If your management team cannot show this kind of background, you should emphasize the previous relevant experiences of the team.

Write a brief biography of each member and mention their past experiences, education, positions held and milestones achieved.

 Be sure to answer the following questions:

  • Can the management team reach the desired goals set for the business?
  • What about the future needs of management, will you hire new team members? What if a member of your management team leaves?
  • What is the chain of command or responsibility?
  • Why did your current management leave their previous position?
  • What will be the main duties of each individual member of management?

 

 #9. Risks & Opportunity

Risks are part of any business, especially a new one. Most entrepreneurs should be aware of this fact.

In this section, it is important to show potential investors and loan officers (lenders) you have taken into consideration the risk involved with starting or expanding your venture.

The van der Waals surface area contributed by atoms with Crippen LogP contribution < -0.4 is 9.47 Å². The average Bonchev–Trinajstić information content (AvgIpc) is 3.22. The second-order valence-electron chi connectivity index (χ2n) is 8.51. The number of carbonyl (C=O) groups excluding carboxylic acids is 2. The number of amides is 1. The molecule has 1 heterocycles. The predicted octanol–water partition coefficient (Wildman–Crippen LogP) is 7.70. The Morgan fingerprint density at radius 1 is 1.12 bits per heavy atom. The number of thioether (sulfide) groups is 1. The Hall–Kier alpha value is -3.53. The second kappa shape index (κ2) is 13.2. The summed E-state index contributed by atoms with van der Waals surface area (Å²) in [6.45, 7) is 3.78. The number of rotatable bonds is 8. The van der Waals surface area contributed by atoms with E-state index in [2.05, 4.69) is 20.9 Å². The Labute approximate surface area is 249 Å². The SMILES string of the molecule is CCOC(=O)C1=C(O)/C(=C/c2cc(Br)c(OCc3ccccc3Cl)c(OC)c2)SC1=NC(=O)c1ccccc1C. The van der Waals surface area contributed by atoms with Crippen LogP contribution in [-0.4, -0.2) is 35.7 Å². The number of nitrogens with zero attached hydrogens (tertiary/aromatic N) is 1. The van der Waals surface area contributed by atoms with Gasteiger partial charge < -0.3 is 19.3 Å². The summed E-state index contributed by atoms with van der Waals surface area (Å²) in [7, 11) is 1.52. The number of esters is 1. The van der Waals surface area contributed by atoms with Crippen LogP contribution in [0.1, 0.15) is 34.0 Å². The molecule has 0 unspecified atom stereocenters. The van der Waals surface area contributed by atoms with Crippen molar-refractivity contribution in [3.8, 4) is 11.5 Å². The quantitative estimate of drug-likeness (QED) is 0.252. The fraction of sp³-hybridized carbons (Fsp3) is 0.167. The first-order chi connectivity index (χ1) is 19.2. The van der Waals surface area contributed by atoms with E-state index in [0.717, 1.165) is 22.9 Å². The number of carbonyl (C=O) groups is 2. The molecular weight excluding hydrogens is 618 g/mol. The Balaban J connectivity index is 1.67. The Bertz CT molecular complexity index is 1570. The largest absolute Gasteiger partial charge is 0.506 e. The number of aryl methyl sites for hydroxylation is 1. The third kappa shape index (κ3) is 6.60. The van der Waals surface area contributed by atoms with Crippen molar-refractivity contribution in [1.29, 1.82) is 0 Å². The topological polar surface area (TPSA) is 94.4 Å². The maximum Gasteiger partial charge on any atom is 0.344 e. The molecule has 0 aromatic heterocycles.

Illustrate the market, pricing, product, and management risks as well as how you plan to overcome these risks successfully and move the business forward.

Describe and quantify the opportunity and where your product fit. Explain why you are in business along with the reasons why you will be able to take advantage of this opportunity.

Be sure to answer the following questions:

  • Have you considered all the possible risks involved?
  • Does your business have a contingency plan for all of the risks mentioned?
  • What makes this opportunity unique and what can you see out of the weaknesses?
  • What are the financial risks for your business? How will these risks be minimized?
  • What is the worst-case scenario? And how will your business handle it?

 

 #10. Financial Projection

The financial section of the business plan will help you and potential investors to estimate how much money that will be required and how much profit and sales will be generated.

This process will force you to think through the various scenarios that may arise at the course of business and the respective responses to each.